Citroën Racing chose the roads of Finland for the third development test session of its 2017 World Rally Car. Running at maximum speed on the famous jumps, Dungannon’s Kris Meeke and Waterford’s Craig Breen were able to test the car’s aerodynamic performance.
With its large, fast and rolling roads, Finland is among world rallying’s most revered venues. Due to the high speeds and the difficulty to “read” the road, it is one of the toughest terrains to grasp, with the drivers needing to concentrate on the jump approaches that send the cars flying into the air.
It is, therefore, no surprise that this country figures among the priority destinations for the team in charge of developing the Citroën that will compete in the 2017 FIA World Rally Championship. After the rough terrain of southern France and the mud-filled tracks in Portugal, Finland was ideal to continue assessing the car’s reliability and performance.
For this test, the aerodynamics were closely scrutinised by the engineers. “The freedom allowed by the FIA regulations offers us a much larger range of possible solutions than before,” says project manager for the 2017 World Rally Car, Alexis Avril.
“The bodywork of the WRC must entirely cover that of the original model and the maximum width is set at 1875mm. In this framework, we have a lot of freedom to design the wheel arches and bumpers. We can also create air intakes for re-cooling the rear brakes and add on a diffuser. Paradoxically, there are more restrictions for the design of the rear wing than today, but its efficiency will be increased tenfold by its further backed and raised positioning.”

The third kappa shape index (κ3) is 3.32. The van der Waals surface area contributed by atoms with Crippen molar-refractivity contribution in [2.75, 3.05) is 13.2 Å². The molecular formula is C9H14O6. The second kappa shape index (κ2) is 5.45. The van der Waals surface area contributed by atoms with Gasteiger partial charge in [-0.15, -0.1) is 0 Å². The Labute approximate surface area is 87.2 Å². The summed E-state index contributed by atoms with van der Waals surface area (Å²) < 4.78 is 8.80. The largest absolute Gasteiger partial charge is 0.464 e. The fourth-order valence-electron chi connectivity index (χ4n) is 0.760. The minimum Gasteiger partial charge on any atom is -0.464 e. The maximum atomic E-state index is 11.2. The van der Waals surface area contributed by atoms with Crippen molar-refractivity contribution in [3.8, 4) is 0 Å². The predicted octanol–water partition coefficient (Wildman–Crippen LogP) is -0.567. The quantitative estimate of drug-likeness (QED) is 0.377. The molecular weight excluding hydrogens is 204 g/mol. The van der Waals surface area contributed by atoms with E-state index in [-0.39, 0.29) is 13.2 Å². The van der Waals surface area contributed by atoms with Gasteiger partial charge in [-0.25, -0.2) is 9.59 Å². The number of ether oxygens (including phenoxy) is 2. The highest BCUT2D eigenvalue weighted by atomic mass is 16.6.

The aerodynamics of a race or rally car must solve the complex equation of attaining maximum down-force, minimum drag and maximum cooling. To achieve this, Citroën Racing’s engineers have adopted what is now a standard methodology.
“We started the work with the CFD calculations, which let us sift through the possible options, continues Alexis Avril. “We collaborated with the Citroën design studio in order for the race car to resemble the characteristics of the production model. From this data, we built a model that was used in the wind tunnel. Between sessions, we carried on with the CFD calculations in enriching the data from the tests, and vice versa.”
With this approach, the expertise gained during the development of the WTCC Citroën Elysée has been widely put to use: “We have made great strides in our understanding of the flow principles and aerodynamic performance since 2013 and the debut of the WTCC programme. We have saved time in utilising the proven solutions. As the disciplines are different not everything was transferable, in circuit racing, there is a form of systematisation that doesn’t exist in rallying. Thus, the compromises are more important.”
While the aerodynamic development itself was done with CFD calculations and wind tunnel tests, the test sessions were used to assess the resilience of various components. “Vulnerability is an essential point in rallying. The dirt, mud, stones and gravel can quickly tear away the element or block the air intakes,” recalls Alexis Avril. “So you have to run in all the conditions to find a compromise between reliability and performance.”
Words & Images: Citroen Racing